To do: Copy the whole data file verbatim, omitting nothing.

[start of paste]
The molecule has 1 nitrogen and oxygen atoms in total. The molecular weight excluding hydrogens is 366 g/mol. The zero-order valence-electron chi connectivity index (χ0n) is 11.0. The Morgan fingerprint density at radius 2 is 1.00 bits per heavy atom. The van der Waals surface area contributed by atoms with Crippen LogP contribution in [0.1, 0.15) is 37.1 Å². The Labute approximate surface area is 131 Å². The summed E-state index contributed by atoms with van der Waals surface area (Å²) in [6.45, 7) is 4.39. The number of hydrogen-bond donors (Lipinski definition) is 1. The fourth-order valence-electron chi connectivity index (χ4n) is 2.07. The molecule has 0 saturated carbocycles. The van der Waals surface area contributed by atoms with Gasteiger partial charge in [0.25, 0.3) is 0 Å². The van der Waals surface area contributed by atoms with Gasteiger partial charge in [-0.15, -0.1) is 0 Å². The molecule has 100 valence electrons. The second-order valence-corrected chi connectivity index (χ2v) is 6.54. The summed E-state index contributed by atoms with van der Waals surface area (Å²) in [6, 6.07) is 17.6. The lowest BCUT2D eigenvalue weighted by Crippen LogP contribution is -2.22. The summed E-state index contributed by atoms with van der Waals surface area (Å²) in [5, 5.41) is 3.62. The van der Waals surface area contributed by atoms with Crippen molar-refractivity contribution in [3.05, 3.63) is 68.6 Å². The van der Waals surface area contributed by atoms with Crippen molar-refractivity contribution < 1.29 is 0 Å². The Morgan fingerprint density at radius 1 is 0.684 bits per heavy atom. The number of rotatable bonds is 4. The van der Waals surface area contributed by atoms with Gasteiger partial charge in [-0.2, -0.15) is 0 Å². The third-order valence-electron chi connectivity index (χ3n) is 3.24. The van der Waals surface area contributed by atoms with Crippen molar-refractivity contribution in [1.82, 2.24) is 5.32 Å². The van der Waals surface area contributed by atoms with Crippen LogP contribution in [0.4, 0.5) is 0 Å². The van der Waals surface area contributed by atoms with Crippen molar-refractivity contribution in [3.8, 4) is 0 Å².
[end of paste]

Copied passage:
The molecule has 1 nitrogen and oxygen atoms in total. The molecular weight excluding hydrogens is 366 g/mol. The zero-order valence-electron chi connectivity index (χ0n) is 11.0. The Morgan fingerprint density at radius 2 is 1.00 bits per heavy atom. The van der Waals surface area contributed by atoms with Crippen LogP contribution in [0.1, 0.15) is 37.1 Å². The Labute approximate surface area is 131 Å². The summed E-state index contributed by atoms with van der Waals surface area (Å²) in [6.45, 7) is 4.39. The number of hydrogen-bond donors (Lipinski definition) is 1. The fourth-order valence-electron chi connectivity index (χ4n) is 2.07. The molecule has 0 saturated carbocycles. The van der Waals surface area contributed by atoms with Gasteiger partial charge in [0.25, 0.3) is 0 Å². The van der Waals surface area contributed by atoms with Gasteiger partial charge in [-0.15, -0.1) is 0 Å². The molecule has 100 valence electrons. The second-order valence-corrected chi connectivity index (χ2v) is 6.54. The summed E-state index contributed by atoms with van der Waals surface area (Å²) in [6, 6.07) is 17.6. The lowest BCUT2D eigenvalue weighted by Crippen LogP contribution is -2.22. The summed E-state index contributed by atoms with van der Waals surface area (Å²) in [5, 5.41) is 3.62. The van der Waals surface area contributed by atoms with Crippen molar-refractivity contribution in [3.05, 3.63) is 68.6 Å². The van der Waals surface area contributed by atoms with Crippen molar-refractivity contribution < 1.29 is 0 Å². The Morgan fingerprint density at radius 1 is 0.684 bits per heavy atom. The number of rotatable bonds is 4. The van der Waals surface area contributed by atoms with Gasteiger partial charge in [-0.2, -0.15) is 0 Å². The third-order valence-electron chi connectivity index (χ3n) is 3.24. The van der Waals surface area contributed by atoms with Crippen molar-refractivity contribution in [1.82, 2.24) is 5.32 Å². The van der Waals surface area contributed by atoms with Crippen LogP contribution in [0.4, 0.5) is 0 Å². The van der Waals surface area contributed by atoms with Crippen molar-refractivity contribution in [3.8, 4) is 0 Å².